So when I ran into Kit and Tao a few days later in the beachside town of Nha Trang, it wasn’t too much of a stretch for me to agree to rent motorbikes for the day with them. Still, as Tao negotiated the terms of our rentals in Vietnamese with the rental agent, I couldn’t believe how calm I was sitting next to him. I’d been far more nervous jumping on the back of that moto in Hue than I was signing up to drive one now. My mind had gone into bigger tailspins just deciding the best moment to cross the street between motorcycles in Hanoi than it was now as I handed over my deposit and put on my helmet.
And that’s when I realized: there’s a difference between being too scared to do something and not having enough confidence in yourself to try. Over the last six months, I’ve surfed, I’ve hang-glided, I’ve driven on the other side of the road, and I’ve finally learned to ride a bicycle without supervision. I’ve survived accidental fish-intakes; life in a caravan; and leaving my friends, family, and job behind to go live in a country I’d never even seen. Surely, all those things were infinitely scarier than a little motorbike ride, and I’d managed to pull them all off with a little faith in myself. Why not this, too?
It helped that Nha Trang had straight-forward, well paved, coastal roads, and a relatively small number of people riding on them. It helped even more that Tao was gracious enough to show me — about five times — which switch was the turn signal and which was the horn, to fill up my tank, and to slow down so I could follow him on the road. Kit, bless her, spent half her time twisted around on the back of Tao’s bike taking my picture because, as I explained to her, no one would ever believe I’d done this without photographic evidence.
So, after an afternoon on the bike, what’s my verdict? It’s an incredibly freeing feeling, even when you’re cautiously following someone else’s lead. And being in the driver’s seat helps you realize there’s actually a method to the madness of the motorcycle drivers around you: you swerve, they swerve; you turn when you see an opening and expect them not to set a collision course, they respect the fact that you’re taking your chances and actually slow down. You all make a concerted effort to swoop around pedestrians — though suddenly, you can’t help but yell obscenities out to the ones who dart in front of you. And when you pull up into a grumbling, vibrating pack of locals at the (extremely rare) stoplight, you feel a sense of belonging you’ve never experienced before as a westerner standing hesitantly on the street corner.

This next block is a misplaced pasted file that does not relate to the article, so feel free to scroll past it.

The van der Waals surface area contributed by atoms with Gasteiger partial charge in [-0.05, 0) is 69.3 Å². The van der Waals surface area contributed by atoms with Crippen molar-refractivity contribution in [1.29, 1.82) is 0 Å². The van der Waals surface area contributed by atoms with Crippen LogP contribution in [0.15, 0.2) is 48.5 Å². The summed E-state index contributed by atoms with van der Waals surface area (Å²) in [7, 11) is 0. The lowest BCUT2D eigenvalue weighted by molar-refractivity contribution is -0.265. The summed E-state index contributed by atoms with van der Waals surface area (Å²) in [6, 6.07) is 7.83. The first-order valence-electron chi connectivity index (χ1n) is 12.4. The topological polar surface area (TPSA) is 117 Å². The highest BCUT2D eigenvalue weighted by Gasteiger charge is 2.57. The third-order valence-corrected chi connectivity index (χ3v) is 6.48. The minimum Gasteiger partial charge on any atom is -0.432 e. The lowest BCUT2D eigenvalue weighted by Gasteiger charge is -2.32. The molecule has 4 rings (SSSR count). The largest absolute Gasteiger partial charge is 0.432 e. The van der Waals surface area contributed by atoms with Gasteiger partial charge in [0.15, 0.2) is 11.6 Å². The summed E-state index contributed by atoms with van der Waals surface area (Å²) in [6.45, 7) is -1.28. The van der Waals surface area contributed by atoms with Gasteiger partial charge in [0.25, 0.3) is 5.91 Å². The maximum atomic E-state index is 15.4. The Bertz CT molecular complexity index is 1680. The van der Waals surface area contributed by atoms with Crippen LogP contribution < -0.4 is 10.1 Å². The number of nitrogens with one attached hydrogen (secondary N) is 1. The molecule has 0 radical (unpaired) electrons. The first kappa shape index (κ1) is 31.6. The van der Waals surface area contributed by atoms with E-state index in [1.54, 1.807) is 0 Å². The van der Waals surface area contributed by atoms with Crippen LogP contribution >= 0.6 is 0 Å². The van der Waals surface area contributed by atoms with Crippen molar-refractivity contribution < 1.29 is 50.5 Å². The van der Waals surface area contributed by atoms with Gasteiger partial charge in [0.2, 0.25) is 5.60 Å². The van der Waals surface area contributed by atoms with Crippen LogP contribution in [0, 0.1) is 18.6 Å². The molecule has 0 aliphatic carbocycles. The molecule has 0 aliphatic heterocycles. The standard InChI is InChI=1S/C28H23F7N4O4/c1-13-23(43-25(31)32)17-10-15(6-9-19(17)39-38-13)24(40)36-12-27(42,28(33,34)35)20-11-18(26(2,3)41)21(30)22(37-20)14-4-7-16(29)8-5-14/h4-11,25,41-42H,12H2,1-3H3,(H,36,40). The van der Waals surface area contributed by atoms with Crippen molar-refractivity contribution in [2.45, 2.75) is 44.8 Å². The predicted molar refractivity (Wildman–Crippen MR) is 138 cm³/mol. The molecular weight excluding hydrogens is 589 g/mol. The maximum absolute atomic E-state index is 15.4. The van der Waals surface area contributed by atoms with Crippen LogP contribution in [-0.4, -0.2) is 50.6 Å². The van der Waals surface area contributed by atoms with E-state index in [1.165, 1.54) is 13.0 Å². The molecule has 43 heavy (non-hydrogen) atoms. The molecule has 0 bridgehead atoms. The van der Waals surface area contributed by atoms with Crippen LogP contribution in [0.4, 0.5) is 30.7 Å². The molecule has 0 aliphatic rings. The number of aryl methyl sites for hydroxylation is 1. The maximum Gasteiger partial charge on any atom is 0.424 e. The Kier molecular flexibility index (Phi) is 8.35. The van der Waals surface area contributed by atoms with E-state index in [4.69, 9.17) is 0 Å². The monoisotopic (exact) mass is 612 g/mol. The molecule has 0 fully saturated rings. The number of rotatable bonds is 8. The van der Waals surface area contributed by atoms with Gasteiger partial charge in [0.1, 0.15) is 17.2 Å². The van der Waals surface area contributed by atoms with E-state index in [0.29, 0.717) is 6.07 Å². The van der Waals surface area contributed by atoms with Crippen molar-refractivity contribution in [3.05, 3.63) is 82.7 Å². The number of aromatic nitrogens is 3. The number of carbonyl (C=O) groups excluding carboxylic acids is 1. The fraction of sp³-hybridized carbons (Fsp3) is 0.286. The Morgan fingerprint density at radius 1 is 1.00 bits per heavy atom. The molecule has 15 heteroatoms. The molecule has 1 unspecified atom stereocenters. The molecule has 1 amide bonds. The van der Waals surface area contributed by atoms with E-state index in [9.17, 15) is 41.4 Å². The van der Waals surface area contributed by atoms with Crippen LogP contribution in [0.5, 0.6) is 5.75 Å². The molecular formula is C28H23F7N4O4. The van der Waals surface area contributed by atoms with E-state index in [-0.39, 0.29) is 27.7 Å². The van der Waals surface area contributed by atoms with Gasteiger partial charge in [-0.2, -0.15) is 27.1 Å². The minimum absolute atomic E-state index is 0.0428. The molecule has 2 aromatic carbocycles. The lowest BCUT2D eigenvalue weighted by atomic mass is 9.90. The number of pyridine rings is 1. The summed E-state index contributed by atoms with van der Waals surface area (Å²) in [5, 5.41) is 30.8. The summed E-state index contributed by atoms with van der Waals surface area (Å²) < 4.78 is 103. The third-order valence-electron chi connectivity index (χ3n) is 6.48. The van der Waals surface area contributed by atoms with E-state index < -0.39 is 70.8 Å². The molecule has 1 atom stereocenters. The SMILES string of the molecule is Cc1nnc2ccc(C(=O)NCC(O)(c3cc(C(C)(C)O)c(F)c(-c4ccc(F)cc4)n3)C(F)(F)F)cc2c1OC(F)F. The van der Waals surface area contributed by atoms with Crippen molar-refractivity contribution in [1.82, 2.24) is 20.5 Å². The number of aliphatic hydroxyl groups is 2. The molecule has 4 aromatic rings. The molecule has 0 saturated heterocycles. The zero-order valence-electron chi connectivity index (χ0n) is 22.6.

Also: it makes you feel as if you’re starring in one long chase scene from The Italian Job – even at about 30 mph.
So now, I’ve done it. I’ve checked another can’t-miss travel activity off my list and come out with all my bones still in tact and a nice little boost in confidence. And maybe I should have been happy and left it at that; perhaps I should have assumed I’d used up all my motorcycle luck and gone back, sated, to the world of sleeper buses and taxicabs and trains.
Instead, I turned around and took a two-day motorcycle trip through Vietnam. But that’s a story for another time.